Schriver’s Memorial Mortuary co-owner George Schriver said the city was “literally going to close us down” because of the landscaping dispute. If Schriver's had closed, the business wouldn't have been able to “serve families which we have served for over 50 years in this community,” he said.
Last year, Schriver's spent $300,000 expanding and remodeling its fellowship center and almost $50,000 on landscaping. Because of the remodeling size, the city landscaping ordinance took effect. The city was not satisfied with the $50,000 remodeling effort, because no work had been done inside Schriver's parking lot, he said. In order to stay open, Schriver's recently installed in its lot two islands, with a total of four trees. The cost of those islands was more than $14,000.
He feels the requirement for parking islands was “totally ridiculous” and out of line.
If someone died and the family called, Schriver's would have had to respond, “Nope, we can't because we didn't put four trees in our parking lot,” he said. He received, he said, no leeway from the city. “You cannot fight city hall.”
Aberdeen real estate agent Scott Grebner said the city threatened that the doors would be chained shut at SuperCity Plaza if a landscaping agreement couldn't be worked out. Grebner is the leasing manager for SuperCity Plaza. Grebner and the city couldn't agree on where parking islands would be built. The issue was resolved when two islands were built in the lot west of Ken's SuperFair Foods and another east of Little Caesar's Pizza.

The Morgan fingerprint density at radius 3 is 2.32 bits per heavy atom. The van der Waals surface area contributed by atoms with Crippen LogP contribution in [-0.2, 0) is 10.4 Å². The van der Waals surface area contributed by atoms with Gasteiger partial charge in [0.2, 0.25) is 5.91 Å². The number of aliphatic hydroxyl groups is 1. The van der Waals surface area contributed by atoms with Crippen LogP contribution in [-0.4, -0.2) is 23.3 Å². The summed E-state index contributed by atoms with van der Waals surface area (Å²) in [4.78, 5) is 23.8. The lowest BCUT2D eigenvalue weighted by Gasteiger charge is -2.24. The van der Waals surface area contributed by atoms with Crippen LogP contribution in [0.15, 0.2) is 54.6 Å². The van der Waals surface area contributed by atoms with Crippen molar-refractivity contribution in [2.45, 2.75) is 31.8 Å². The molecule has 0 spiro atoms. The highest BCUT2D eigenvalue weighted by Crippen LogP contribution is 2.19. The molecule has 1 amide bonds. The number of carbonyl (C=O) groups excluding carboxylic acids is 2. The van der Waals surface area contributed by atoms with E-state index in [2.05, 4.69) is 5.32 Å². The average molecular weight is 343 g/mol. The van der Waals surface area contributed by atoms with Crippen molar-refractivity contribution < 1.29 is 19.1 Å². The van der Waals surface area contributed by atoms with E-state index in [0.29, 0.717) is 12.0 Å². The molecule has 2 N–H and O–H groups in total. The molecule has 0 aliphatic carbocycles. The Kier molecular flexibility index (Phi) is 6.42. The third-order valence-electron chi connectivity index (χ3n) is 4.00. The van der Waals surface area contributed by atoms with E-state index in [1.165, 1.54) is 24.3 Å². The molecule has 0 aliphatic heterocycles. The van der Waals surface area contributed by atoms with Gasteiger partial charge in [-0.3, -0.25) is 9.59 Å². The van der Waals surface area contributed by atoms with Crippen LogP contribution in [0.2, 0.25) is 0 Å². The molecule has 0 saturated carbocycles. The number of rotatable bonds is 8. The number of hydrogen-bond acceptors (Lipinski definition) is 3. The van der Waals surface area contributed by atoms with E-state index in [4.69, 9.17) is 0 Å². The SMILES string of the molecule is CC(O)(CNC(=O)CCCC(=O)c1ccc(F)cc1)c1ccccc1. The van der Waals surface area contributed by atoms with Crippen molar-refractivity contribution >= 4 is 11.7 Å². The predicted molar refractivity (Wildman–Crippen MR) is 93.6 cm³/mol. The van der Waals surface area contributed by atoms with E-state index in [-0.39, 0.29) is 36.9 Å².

In many cases, the city will delay issuing a permit just to bring the parties to the table, said city attorney Adam Altman.
“The city isn't interested in shutting businesses down. But we can't pick and choose which laws we enforce,” he said.
The city often issues a temporary certificate of occupancy if a building is safe, for example, but not up to code. Aberdeen does the same if a business doesn't have its landscaping installed, he said. When the temporary certificate expires, the city is good about allowing landscaping work to wait until spring, Altman said. But at some point, if the landscaping work is not done, those businesses will be told they can't occupy their building without a certificate of occupancy.
The City Council is in the process of revising the landscape ordinance, which was discussed at a work session Oct. 22 and at a Nov. 5 meeting. The subject will also be discussed again at Monday's meeting.
At the recent meetings, council members have pointed out that the landscaping ordinance was not created by city forester Aaron Kiesz or any other employee. It was passed by the City Council.
Kiesz said most American cities of 25,000 people or more have landscaping ordinances, and the Aberdeen law is neither the strictest nor the lightest.
The law, he said, is needed to beautify newer projects coming into the community as well as the older, existing properties.
A big part of the law, Kiesz said, is aimed at parking lots. The city does not want to “have the same things that were happening 50 years ago occurring now,” referring to wide-open parking lots.
Beautification isn't the only result, Kiesz said. Trees and plants also add shade, have a cooling effect and help with water runoff.
“Everybody likes to park under a tree,” he said. “In the summer, if you go to a parking lot and there's a tree there, those spots are usually taken.”
Business owners complain that parking islands are an expense and make snow removal more difficult.
“Those are probably the two biggest complaints you hear. And you may lose a parking stall or two,” Kiesz said. “We all know parking is important in Aberdeen, but I think islands and trees are just as important. And I think everybody appreciates a shady spot to park under.”
Even though islands are required in large parking lots, Kiesz said there's a lot of flexibility in where the islands go and how they're designed.
If businesses never remodel, islands in those parking lots won't be required, Kiesz said.